Whirlpools are an everyday experience in a bath tub: When the water is drained a circular vortex is formed. Typically, such whirls are rather stable. Similar...

Im Focus: Breaking the bond: To take part or not?

Physicists working with Roland Wester at the University of Innsbruck have investigated if and how chemical reactions can be influenced by targeted vibrational excitation of the reactants. They were able to demonstrate that excitation with a laser beam does not affect the efficiency of a chemical exchange reaction and that the excited molecular group acts only as a spectator in the reaction.

A frequently used reaction in organic chemistry is nucleophilic substitution. It plays, for example, an important role in in the synthesis of new chemical...

Im Focus: New 2D Spectroscopy Methods

Optical spectroscopy allows investigating the energy structure and dynamic properties of complex quantum systems. Researchers from the University of Würzburg present two new approaches of coherent two-dimensional spectroscopy.

"Put an excitation into the system and observe how it evolves." According to physicist Professor Tobias Brixner, this is the credo of optical spectroscopy....

Im Focus: Chemical reactions in the light of ultrashort X-ray pulses from free-electron lasers

Ultra-short, high-intensity X-ray flashes open the door to the foundations of chemical reactions. Free-electron lasers generate these kinds of pulses, but there is a catch: the pulses vary in duration and energy. An international research team has now presented a solution: Using a ring of 16 detectors and a circularly polarized laser beam, they can determine both factors with attosecond accuracy.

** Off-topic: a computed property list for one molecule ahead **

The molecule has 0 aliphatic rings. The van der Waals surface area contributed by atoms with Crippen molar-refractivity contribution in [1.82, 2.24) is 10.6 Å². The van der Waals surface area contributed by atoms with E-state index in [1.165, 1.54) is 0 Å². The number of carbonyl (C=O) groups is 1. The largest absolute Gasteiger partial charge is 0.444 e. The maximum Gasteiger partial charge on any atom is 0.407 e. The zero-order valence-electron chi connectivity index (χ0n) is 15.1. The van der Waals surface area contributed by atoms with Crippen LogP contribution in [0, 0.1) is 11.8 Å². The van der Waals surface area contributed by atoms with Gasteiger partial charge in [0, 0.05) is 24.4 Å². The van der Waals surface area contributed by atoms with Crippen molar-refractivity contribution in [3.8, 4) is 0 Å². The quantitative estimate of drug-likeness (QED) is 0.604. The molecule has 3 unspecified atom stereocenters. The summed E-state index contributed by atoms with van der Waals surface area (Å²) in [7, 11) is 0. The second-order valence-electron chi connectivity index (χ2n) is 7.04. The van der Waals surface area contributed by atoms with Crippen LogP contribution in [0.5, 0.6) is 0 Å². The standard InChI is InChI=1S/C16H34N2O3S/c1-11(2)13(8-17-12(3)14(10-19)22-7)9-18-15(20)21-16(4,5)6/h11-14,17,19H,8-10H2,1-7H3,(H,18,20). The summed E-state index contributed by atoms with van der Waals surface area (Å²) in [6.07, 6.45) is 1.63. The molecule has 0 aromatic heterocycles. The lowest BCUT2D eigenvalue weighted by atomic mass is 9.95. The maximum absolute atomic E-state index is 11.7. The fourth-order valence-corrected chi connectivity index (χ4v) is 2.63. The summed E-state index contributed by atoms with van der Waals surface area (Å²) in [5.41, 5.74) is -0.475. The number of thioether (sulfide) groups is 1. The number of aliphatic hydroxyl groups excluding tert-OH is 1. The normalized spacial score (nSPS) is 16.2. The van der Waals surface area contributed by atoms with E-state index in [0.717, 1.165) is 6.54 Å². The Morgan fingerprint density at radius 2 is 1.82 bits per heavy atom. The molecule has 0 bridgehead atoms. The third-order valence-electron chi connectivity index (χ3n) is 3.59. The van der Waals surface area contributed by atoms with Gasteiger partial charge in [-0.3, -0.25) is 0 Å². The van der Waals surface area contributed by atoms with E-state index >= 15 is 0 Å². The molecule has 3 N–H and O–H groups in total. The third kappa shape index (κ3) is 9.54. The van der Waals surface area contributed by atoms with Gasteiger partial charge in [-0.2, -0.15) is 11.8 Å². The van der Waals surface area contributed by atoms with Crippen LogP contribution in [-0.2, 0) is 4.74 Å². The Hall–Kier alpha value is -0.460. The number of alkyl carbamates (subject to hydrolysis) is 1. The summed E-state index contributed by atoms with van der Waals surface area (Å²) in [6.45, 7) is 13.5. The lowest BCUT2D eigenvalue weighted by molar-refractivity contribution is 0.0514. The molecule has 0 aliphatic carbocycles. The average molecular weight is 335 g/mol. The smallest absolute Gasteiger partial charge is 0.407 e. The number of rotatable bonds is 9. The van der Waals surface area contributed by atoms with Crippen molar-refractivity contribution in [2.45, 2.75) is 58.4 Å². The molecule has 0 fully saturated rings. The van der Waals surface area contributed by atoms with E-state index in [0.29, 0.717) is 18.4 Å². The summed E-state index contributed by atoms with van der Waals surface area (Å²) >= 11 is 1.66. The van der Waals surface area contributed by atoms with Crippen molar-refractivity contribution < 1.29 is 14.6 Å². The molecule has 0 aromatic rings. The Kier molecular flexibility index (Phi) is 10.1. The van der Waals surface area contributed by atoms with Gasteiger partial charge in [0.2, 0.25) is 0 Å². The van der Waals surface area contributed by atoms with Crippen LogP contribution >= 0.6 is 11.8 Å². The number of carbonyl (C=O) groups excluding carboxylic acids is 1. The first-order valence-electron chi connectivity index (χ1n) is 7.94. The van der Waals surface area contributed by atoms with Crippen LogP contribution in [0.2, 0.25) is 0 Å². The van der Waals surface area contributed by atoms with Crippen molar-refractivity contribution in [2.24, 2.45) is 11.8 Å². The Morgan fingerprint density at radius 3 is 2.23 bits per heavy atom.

Free-electron lasers (FELs) generate extremely short and intense X-ray flashes. Researchers can use these flashes to resolve structures with diameters on the...

All Focus news of the innovation-report >>>

Anzeige

Anzeige

VideoLinks
Industry & Economy
Event News

Leading experts in Diabetes, Metabolism and Biomedical Engineering discuss Precision Medicine

13.07.2018 | Event News

Conference on Laser Polishing – LaP: Fine Tuning for Surfaces

12.07.2018 | Event News

11th European Wood-based Panel Symposium 2018: Meeting point for the wood-based materials industry

03.07.2018 | Event News

 
Latest News

Microscopic trampoline may help create networks of quantum computers

17.07.2018 | Information Technology

In borophene, boundaries are no barrier

17.07.2018 | Materials Sciences

The role of Sodium for the Enhancement of Solar Cells

17.07.2018 | Power and Electrical Engineering

VideoLinks
Science & Research
Overview of more VideoLinks >>>